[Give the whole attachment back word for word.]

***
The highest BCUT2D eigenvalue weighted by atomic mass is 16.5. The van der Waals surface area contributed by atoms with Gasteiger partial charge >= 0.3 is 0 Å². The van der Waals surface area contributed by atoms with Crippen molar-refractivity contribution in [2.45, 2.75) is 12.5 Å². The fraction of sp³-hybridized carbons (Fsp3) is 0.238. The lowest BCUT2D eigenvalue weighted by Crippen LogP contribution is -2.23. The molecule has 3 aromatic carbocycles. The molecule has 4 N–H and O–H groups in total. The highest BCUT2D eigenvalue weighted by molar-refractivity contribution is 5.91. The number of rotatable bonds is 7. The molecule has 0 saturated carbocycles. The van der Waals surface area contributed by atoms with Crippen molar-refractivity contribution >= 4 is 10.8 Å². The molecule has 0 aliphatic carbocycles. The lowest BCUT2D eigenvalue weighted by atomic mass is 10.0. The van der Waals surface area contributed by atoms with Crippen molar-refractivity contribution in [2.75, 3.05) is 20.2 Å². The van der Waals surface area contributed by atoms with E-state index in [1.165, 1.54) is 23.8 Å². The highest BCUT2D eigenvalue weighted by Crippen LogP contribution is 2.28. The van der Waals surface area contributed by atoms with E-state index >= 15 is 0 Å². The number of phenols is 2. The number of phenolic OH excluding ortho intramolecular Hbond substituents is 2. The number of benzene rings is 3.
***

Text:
The highest BCUT2D eigenvalue weighted by atomic mass is 16.5. The van der Waals surface area contributed by atoms with Gasteiger partial charge >= 0.3 is 0 Å². The van der Waals surface area contributed by atoms with Crippen molar-refractivity contribution in [2.45, 2.75) is 12.5 Å². The fraction of sp³-hybridized carbons (Fsp3) is 0.238. The lowest BCUT2D eigenvalue weighted by Crippen LogP contribution is -2.23. The molecule has 3 aromatic carbocycles. The molecule has 4 N–H and O–H groups in total. The highest BCUT2D eigenvalue weighted by molar-refractivity contribution is 5.91. The number of rotatable bonds is 7. The molecule has 0 saturated carbocycles. The van der Waals surface area contributed by atoms with Crippen molar-refractivity contribution >= 4 is 10.8 Å². The molecule has 0 aliphatic carbocycles. The lowest BCUT2D eigenvalue weighted by atomic mass is 10.0. The van der Waals surface area contributed by atoms with Crippen molar-refractivity contribution in [2.75, 3.05) is 20.2 Å². The van der Waals surface area contributed by atoms with E-state index in [1.165, 1.54) is 23.8 Å². The highest BCUT2D eigenvalue weighted by Crippen LogP contribution is 2.28. The van der Waals surface area contributed by atoms with E-state index >= 15 is 0 Å². The number of phenols is 2. The number of phenolic OH excluding ortho intramolecular Hbond substituents is 2. The number of benzene rings is 3.